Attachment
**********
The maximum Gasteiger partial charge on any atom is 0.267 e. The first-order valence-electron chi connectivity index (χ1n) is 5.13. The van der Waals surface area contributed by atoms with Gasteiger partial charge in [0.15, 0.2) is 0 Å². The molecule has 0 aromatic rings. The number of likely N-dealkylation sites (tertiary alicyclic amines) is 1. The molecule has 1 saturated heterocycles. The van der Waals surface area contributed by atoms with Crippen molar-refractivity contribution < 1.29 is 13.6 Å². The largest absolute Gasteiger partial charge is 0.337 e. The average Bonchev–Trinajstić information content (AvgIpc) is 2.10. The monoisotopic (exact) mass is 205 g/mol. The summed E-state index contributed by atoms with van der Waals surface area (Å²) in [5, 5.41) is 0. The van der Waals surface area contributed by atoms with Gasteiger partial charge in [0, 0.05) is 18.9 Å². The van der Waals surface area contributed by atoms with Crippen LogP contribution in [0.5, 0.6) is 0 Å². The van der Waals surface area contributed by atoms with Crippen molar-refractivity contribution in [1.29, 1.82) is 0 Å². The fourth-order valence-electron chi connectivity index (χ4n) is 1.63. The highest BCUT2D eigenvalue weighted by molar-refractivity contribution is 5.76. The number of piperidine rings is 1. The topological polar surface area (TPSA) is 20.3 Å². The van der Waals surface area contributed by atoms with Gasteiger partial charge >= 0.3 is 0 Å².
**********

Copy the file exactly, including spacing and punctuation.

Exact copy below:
The maximum Gasteiger partial charge on any atom is 0.267 e. The first-order valence-electron chi connectivity index (χ1n) is 5.13. The van der Waals surface area contributed by atoms with Gasteiger partial charge in [0.15, 0.2) is 0 Å². The molecule has 0 aromatic rings. The number of likely N-dealkylation sites (tertiary alicyclic amines) is 1. The molecule has 1 saturated heterocycles. The van der Waals surface area contributed by atoms with Crippen molar-refractivity contribution < 1.29 is 13.6 Å². The largest absolute Gasteiger partial charge is 0.337 e. The average Bonchev–Trinajstić information content (AvgIpc) is 2.10. The monoisotopic (exact) mass is 205 g/mol. The summed E-state index contributed by atoms with van der Waals surface area (Å²) in [5, 5.41) is 0. The van der Waals surface area contributed by atoms with Gasteiger partial charge in [0, 0.05) is 18.9 Å². The van der Waals surface area contributed by atoms with Crippen LogP contribution in [0.5, 0.6) is 0 Å². The van der Waals surface area contributed by atoms with Crippen molar-refractivity contribution in [1.29, 1.82) is 0 Å². The fourth-order valence-electron chi connectivity index (χ4n) is 1.63. The highest BCUT2D eigenvalue weighted by molar-refractivity contribution is 5.76. The number of piperidine rings is 1. The topological polar surface area (TPSA) is 20.3 Å². The van der Waals surface area contributed by atoms with Gasteiger partial charge >= 0.3 is 0 Å².